The National Geographic Society is challenging a Florida photographer’s U.S. Supreme Court petition for review, which, if granted, could revisit the high court’s 2001 landmark copyright ruling that said publishers can’t sell previously published freelance contributions for use in computer or online databases without renegotiating publication rights with the authors.
Written by former Independent Counsel Kenneth W. Starr, the National Geographic brief argues that there is no reason for the Supreme Court to hear Florida photographer Jerry Greenberg’s appeal of an 11th U.S. Circuit Court of Appeals’ en banc ruling favoring National Geographic that was handed down last summer. That ruling, released by a sharply divided court, addressed conflicting appellate interpretations of New York Times v. Tasini, 533 U.S. 483, and the 1976 revisions of federal copyright laws.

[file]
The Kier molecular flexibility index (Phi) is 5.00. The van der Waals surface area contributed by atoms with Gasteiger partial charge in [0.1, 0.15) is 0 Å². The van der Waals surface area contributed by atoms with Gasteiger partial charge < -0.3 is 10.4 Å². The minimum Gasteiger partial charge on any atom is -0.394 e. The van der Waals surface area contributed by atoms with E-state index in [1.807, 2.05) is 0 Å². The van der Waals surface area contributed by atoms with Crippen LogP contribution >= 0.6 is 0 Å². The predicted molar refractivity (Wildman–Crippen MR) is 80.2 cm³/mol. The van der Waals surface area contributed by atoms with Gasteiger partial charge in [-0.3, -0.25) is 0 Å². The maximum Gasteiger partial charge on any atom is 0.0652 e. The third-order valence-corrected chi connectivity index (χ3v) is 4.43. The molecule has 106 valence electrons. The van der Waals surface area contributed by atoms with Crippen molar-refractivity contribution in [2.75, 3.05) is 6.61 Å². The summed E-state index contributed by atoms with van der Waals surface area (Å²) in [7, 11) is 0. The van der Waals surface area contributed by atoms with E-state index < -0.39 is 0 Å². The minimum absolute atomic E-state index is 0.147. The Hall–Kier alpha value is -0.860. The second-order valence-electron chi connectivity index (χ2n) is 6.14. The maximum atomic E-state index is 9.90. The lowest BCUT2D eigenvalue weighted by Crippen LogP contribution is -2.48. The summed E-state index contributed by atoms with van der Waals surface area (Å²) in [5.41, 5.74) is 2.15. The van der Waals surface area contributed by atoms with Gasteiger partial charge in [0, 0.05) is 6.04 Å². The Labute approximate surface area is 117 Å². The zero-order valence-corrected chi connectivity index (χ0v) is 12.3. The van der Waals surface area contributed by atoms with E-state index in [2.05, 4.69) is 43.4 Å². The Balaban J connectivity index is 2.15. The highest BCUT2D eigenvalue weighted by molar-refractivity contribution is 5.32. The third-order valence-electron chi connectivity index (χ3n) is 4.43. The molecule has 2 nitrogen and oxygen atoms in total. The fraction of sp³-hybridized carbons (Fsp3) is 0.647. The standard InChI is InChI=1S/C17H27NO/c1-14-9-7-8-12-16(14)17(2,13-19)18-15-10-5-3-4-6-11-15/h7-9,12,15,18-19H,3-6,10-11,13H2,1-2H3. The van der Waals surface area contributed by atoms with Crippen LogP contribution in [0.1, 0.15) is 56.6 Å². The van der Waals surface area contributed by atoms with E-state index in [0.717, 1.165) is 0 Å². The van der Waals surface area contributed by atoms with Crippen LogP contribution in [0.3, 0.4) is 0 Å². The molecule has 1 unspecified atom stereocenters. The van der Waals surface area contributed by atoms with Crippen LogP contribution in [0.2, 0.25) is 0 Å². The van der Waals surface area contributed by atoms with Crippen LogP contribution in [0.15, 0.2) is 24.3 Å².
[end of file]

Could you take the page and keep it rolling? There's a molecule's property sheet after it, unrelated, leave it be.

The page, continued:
This content has been archived. It is available through our partners, LexisNexis® and Bloomberg Law.
To view this content, please continue to their sites.
LexisNexis® and Bloomberg Law are third party online distributors of the broad collection of current and archived versions of ALM's legal news publications. LexisNexis® and Bloomberg Law customers are able to access and use ALM's content, including content from the National Law Journal, The American Lawyer, Legaltech News, The New York Law Journal, and Corporate Counsel, as well as other sources of legal information.
For questions call 1-877-256-2472 or contact us at [email protected]